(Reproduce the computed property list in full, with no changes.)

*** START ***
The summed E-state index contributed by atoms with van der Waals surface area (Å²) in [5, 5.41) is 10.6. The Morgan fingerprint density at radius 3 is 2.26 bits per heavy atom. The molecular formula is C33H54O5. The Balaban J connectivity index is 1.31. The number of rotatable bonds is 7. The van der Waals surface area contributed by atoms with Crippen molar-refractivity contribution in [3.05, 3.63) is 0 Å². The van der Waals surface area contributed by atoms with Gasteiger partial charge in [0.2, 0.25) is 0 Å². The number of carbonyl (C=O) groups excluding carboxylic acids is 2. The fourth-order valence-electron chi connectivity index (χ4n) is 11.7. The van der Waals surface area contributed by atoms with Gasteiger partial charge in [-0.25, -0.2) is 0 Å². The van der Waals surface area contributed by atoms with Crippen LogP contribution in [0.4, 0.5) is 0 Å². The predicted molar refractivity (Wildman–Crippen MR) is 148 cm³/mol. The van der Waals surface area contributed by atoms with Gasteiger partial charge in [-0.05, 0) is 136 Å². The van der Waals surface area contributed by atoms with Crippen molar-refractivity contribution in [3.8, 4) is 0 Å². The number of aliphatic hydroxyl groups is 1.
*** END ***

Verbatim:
The summed E-state index contributed by atoms with van der Waals surface area (Å²) in [5, 5.41) is 10.6. The Morgan fingerprint density at radius 3 is 2.26 bits per heavy atom. The molecular formula is C33H54O5. The Balaban J connectivity index is 1.31. The number of rotatable bonds is 7. The van der Waals surface area contributed by atoms with Crippen molar-refractivity contribution in [3.05, 3.63) is 0 Å². The van der Waals surface area contributed by atoms with Gasteiger partial charge in [0.2, 0.25) is 0 Å². The number of carbonyl (C=O) groups excluding carboxylic acids is 2. The fourth-order valence-electron chi connectivity index (χ4n) is 11.7. The van der Waals surface area contributed by atoms with Gasteiger partial charge in [-0.25, -0.2) is 0 Å². The van der Waals surface area contributed by atoms with Crippen LogP contribution in [0.4, 0.5) is 0 Å². The predicted molar refractivity (Wildman–Crippen MR) is 148 cm³/mol. The van der Waals surface area contributed by atoms with Gasteiger partial charge in [-0.05, 0) is 136 Å². The van der Waals surface area contributed by atoms with Crippen molar-refractivity contribution in [3.8, 4) is 0 Å². The number of aliphatic hydroxyl groups is 1.